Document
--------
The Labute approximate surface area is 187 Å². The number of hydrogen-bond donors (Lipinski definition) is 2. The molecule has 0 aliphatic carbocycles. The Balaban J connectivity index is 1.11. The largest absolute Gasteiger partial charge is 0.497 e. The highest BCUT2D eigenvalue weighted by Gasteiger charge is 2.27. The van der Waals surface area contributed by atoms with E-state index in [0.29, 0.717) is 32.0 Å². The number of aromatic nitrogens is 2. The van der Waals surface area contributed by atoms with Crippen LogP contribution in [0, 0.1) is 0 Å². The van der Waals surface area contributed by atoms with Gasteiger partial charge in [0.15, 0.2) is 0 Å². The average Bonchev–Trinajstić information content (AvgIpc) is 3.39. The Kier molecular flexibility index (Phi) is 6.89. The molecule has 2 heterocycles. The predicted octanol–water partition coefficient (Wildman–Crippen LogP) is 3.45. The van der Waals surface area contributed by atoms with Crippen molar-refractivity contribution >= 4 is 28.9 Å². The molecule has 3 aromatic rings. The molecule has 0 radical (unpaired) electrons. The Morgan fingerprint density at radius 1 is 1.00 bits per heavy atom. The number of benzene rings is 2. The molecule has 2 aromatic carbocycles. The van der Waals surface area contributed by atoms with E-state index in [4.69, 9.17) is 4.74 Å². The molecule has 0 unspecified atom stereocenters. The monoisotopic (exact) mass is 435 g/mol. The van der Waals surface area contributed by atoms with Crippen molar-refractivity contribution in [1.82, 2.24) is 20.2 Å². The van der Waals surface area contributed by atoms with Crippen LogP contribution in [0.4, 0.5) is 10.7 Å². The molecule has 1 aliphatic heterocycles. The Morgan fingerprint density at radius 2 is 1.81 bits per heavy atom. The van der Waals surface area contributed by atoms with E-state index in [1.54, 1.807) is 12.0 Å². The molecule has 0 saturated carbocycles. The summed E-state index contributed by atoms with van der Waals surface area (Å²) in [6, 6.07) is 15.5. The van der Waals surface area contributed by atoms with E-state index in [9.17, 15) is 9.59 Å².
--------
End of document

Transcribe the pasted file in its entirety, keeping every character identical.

The Labute approximate surface area is 187 Å². The number of hydrogen-bond donors (Lipinski definition) is 2. The molecule has 0 aliphatic carbocycles. The Balaban J connectivity index is 1.11. The largest absolute Gasteiger partial charge is 0.497 e. The highest BCUT2D eigenvalue weighted by Gasteiger charge is 2.27. The van der Waals surface area contributed by atoms with E-state index in [0.29, 0.717) is 32.0 Å². The number of aromatic nitrogens is 2. The van der Waals surface area contributed by atoms with Crippen LogP contribution in [0, 0.1) is 0 Å². The van der Waals surface area contributed by atoms with Gasteiger partial charge in [0.15, 0.2) is 0 Å². The average Bonchev–Trinajstić information content (AvgIpc) is 3.39. The Kier molecular flexibility index (Phi) is 6.89. The molecule has 2 heterocycles. The predicted octanol–water partition coefficient (Wildman–Crippen LogP) is 3.45. The van der Waals surface area contributed by atoms with Crippen molar-refractivity contribution >= 4 is 28.9 Å². The molecule has 3 aromatic rings. The molecule has 0 radical (unpaired) electrons. The Morgan fingerprint density at radius 1 is 1.00 bits per heavy atom. The number of benzene rings is 2. The molecule has 2 aromatic carbocycles. The van der Waals surface area contributed by atoms with E-state index in [4.69, 9.17) is 4.74 Å². The molecule has 0 unspecified atom stereocenters. The monoisotopic (exact) mass is 435 g/mol. The van der Waals surface area contributed by atoms with Crippen molar-refractivity contribution in [1.82, 2.24) is 20.2 Å². The van der Waals surface area contributed by atoms with Crippen LogP contribution in [0.4, 0.5) is 10.7 Å². The molecule has 1 aliphatic heterocycles. The Morgan fingerprint density at radius 2 is 1.81 bits per heavy atom. The van der Waals surface area contributed by atoms with E-state index in [1.54, 1.807) is 12.0 Å². The molecule has 0 saturated carbocycles. The summed E-state index contributed by atoms with van der Waals surface area (Å²) in [6, 6.07) is 15.5. The van der Waals surface area contributed by atoms with E-state index in [9.17, 15) is 9.59 Å².